St. Lucia’s ‘Sidong Pon It’ Dance Craze By Jimmy Im
“When in Rome” doesn’t always apply to the Caribbean, especially when it comes to nightlife. Islanders, often territorial, like to separate from ex-pats and tourists – understandable on a variety of sunburned, economic-colonialist levels. You saw Lost. “This is our island,” said the Others. Were Jack, Kate, Hurley, and Sawyer ever invited to their camp for an all-night rager? I think not. When I arrived Saturday night on the island of St. Lucia, I met a German implant, Alan, who wanted to take my friends and me to Kokomo (in Soufrière, St. Lucia), the local dance club. He explained there would be no tourists, which sort of alluded to the fact that my friends and he would be the only “white people.” We were hesitant, knowing this could either go great or incredibly wrong, but Alan said, “You have to see sidong pon it for yourself,” did a little Urkel dance, and we were off.
Kokomo is a small dance hall just a ten minute drive from Jalousie Plantation on the south side of the island. The island is split by North and South, and South is the least touristy (and much more beautiful) of the two, with only five resorts and a whole lot of locals. As we parked and walked up to the club on an unlit street, there were local St. Lucians lingering near the door. Alan urged us inside, a dark hot box with loud reggaeton and dancehall and only African-Caribbean clubbers. We walked to the back to the bar, eyes heavy on us, into a den of more sloppy construction and no decor save the flashing laser-beam neon lights and a pool table that served as a bench.
We didn’t feel unwelcome, but no one exactly talked to us at first. But then, one by one, locals came up to Alan to slap him five, greet him, and meet us. Everyone in the club seemed to know him and—more importantly—like him. Local Piton beers and tequila shots were poured and denizens made space for us on the dance floor as the night went from a slow beat to Rihanna and Shaggy.
When I noticed Alan missing from the group, I turned to see him sidling up behind a heavy girl and start grinding against her. Okay. Then I noticed that Alan wasn’t the only one doing this. I scanned the dance floor to see half the crowd grinding. I think Aaron saw us and gave us a thumb’s up. I can’t be sure – it was dark. But I knew I was being introduced to siding pon it.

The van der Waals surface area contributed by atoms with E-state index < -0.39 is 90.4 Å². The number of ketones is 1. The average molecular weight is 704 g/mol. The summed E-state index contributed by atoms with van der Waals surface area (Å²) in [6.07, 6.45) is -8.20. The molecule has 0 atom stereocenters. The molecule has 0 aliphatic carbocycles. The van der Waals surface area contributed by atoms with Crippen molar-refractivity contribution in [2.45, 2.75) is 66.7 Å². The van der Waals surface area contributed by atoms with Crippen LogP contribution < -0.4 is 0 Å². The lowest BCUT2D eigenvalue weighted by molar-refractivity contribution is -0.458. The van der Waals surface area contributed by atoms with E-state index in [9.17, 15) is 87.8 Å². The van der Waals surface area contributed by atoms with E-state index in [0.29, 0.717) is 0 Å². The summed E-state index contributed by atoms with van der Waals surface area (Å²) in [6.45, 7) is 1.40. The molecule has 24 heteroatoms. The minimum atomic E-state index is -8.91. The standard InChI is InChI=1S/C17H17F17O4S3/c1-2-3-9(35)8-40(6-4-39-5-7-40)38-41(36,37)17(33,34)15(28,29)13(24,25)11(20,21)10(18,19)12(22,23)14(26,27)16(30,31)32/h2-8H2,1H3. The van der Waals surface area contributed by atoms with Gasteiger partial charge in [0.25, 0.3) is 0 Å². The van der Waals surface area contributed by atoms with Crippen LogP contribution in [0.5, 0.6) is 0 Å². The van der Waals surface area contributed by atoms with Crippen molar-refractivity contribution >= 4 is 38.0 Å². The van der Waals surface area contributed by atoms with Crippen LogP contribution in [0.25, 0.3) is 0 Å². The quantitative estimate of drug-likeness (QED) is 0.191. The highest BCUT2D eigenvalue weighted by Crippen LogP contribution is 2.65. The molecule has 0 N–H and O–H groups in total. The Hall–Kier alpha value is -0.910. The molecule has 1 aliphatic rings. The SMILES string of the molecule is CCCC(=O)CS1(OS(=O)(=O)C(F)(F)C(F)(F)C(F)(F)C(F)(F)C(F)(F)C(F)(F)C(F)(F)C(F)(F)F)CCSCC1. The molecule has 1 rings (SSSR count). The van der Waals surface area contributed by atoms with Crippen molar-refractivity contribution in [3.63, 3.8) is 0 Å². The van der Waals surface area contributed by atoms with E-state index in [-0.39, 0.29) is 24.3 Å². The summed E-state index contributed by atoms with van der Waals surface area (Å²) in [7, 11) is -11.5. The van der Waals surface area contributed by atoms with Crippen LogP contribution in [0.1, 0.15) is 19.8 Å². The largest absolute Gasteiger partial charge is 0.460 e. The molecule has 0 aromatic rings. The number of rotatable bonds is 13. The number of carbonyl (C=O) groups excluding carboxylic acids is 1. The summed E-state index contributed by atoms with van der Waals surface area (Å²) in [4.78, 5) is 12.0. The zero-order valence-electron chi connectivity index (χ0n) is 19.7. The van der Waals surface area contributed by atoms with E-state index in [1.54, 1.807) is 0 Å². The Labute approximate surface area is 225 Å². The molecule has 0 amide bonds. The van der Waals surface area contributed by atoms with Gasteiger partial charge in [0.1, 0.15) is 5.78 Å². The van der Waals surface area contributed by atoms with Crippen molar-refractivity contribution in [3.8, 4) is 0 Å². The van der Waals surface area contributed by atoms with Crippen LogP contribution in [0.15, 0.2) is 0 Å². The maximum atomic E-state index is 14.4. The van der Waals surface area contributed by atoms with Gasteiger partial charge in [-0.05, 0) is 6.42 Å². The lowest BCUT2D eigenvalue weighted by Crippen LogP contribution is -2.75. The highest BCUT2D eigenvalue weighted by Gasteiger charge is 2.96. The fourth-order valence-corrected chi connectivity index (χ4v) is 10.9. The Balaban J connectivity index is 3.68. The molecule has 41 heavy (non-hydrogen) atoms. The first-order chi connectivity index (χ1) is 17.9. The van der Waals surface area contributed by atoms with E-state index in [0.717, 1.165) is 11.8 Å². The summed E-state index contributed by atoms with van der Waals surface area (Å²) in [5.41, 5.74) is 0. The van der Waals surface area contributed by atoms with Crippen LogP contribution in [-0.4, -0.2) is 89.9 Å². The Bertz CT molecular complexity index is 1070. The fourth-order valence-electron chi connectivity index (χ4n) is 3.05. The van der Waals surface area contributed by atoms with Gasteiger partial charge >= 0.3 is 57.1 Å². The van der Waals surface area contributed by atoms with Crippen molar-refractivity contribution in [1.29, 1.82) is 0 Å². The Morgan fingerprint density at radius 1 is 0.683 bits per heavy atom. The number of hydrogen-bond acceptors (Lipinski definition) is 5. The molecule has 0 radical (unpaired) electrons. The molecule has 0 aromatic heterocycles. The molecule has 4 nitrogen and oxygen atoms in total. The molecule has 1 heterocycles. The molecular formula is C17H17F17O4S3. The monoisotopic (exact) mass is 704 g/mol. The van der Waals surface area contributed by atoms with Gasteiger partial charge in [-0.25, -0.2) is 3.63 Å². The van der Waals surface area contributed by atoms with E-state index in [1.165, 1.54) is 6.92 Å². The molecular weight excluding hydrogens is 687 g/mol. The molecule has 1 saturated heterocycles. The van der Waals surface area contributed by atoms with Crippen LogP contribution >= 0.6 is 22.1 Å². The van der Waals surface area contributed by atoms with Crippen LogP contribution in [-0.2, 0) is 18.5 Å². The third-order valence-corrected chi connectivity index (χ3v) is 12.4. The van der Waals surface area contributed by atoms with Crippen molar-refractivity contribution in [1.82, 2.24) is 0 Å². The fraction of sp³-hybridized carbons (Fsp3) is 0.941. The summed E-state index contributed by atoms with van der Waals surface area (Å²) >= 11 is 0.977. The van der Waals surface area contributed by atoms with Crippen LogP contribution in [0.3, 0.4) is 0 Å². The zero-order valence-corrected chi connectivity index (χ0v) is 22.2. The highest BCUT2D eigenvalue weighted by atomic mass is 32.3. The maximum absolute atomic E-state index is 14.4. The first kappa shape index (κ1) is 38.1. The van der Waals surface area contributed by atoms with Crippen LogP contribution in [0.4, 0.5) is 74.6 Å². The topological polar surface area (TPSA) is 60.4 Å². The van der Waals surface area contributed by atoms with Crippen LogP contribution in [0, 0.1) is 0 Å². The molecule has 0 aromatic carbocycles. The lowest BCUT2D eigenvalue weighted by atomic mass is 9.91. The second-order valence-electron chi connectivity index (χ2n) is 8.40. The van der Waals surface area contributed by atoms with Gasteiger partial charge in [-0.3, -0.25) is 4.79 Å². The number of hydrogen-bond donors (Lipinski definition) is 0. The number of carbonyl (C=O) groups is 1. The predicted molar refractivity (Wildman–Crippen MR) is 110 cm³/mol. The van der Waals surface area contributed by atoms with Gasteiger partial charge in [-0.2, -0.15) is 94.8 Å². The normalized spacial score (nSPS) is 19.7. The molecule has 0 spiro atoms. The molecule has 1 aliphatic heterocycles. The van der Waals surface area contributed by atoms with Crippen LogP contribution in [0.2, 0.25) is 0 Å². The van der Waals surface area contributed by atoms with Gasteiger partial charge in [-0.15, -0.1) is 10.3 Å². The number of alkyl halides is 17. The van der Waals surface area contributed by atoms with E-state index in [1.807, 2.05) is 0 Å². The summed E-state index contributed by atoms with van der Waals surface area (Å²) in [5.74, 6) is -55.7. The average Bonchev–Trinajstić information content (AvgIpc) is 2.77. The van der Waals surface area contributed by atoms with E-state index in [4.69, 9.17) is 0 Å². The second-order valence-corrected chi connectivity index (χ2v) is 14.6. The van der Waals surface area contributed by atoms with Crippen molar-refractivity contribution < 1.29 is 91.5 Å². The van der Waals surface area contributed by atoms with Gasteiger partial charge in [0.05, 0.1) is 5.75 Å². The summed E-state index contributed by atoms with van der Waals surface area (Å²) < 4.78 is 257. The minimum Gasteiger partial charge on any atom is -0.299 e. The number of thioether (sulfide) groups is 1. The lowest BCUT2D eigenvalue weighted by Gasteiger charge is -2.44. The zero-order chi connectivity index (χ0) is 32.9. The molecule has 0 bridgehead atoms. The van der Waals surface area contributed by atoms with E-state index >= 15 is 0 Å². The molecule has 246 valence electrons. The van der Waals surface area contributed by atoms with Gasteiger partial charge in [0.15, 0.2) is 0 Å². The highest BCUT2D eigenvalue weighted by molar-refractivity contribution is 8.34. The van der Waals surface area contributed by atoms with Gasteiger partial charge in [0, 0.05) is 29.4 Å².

It went on all night. One person simply backs up into another and starts getting their bump-and-grind on. There are variations of sidong pon it, too, and inventing them is apparently a pastime here on the island. There was hand-on-boob sidong pon it, up against the wall sidong pon it (very popular), back-arched sidong pon it, three-way sidong pon it, boring-just-stand-there sidong pon it, girl-on-girl sidong pon it, one-leg-up sidong pon it – even head-on-floor sidong pon it. It’s not even a “heat of the moment” kind of thing, as you can politely decline someone’s request to sidong pon it. The dance hails from Jamaica and spread to the other islands like wildfire, and each island has its own variation. St. Lucia? More Dirty Dancing than High School Musical.
Before I knew it, a local woman who noticed my piqued curiosity backed up and thrust her butt into my crotch area to give me a sample. Well, let’s just say I gathered an audience. I have to admit, it was fun, a little liberating, and definitely called for a drink afterward. However, I’m not sure the dance would go over well at some of my favorite joints in New York. I guess it’s just another incentive to visit St. Lucia again.
user submitted from blackbookmag By Jimmy Im